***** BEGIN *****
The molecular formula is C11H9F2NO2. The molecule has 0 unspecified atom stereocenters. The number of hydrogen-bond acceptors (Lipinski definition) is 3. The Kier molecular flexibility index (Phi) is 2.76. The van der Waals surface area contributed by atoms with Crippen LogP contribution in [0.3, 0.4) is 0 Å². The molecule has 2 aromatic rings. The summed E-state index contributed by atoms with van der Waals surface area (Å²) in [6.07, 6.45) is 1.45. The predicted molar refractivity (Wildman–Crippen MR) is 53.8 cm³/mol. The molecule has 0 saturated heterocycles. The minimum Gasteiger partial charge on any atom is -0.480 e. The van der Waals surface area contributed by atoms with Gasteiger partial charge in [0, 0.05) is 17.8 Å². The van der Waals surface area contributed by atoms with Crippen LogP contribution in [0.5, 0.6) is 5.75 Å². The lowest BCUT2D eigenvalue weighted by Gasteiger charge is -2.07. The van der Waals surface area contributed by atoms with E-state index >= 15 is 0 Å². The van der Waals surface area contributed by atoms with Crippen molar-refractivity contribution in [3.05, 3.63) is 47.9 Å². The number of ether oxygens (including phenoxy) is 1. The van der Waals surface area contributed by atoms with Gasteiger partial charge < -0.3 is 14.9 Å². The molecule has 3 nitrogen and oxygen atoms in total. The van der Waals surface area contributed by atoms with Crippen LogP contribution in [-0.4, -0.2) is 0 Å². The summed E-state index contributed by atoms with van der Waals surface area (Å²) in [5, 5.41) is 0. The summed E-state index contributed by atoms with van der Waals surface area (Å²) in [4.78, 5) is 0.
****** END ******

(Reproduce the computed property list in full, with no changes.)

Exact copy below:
The molecular formula is C11H9F2NO2. The molecule has 0 unspecified atom stereocenters. The number of hydrogen-bond acceptors (Lipinski definition) is 3. The Kier molecular flexibility index (Phi) is 2.76. The van der Waals surface area contributed by atoms with Crippen LogP contribution in [0.3, 0.4) is 0 Å². The molecule has 2 aromatic rings. The summed E-state index contributed by atoms with van der Waals surface area (Å²) in [6.07, 6.45) is 1.45. The predicted molar refractivity (Wildman–Crippen MR) is 53.8 cm³/mol. The molecule has 0 saturated heterocycles. The minimum Gasteiger partial charge on any atom is -0.480 e. The van der Waals surface area contributed by atoms with Gasteiger partial charge in [0, 0.05) is 17.8 Å². The van der Waals surface area contributed by atoms with Crippen LogP contribution in [0.5, 0.6) is 5.75 Å². The lowest BCUT2D eigenvalue weighted by Gasteiger charge is -2.07. The van der Waals surface area contributed by atoms with E-state index >= 15 is 0 Å². The van der Waals surface area contributed by atoms with Crippen molar-refractivity contribution in [3.05, 3.63) is 47.9 Å². The number of ether oxygens (including phenoxy) is 1. The van der Waals surface area contributed by atoms with Gasteiger partial charge < -0.3 is 14.9 Å². The molecule has 3 nitrogen and oxygen atoms in total. The van der Waals surface area contributed by atoms with Crippen LogP contribution in [-0.4, -0.2) is 0 Å². The summed E-state index contributed by atoms with van der Waals surface area (Å²) in [5, 5.41) is 0. The summed E-state index contributed by atoms with van der Waals surface area (Å²) in [4.78, 5) is 0.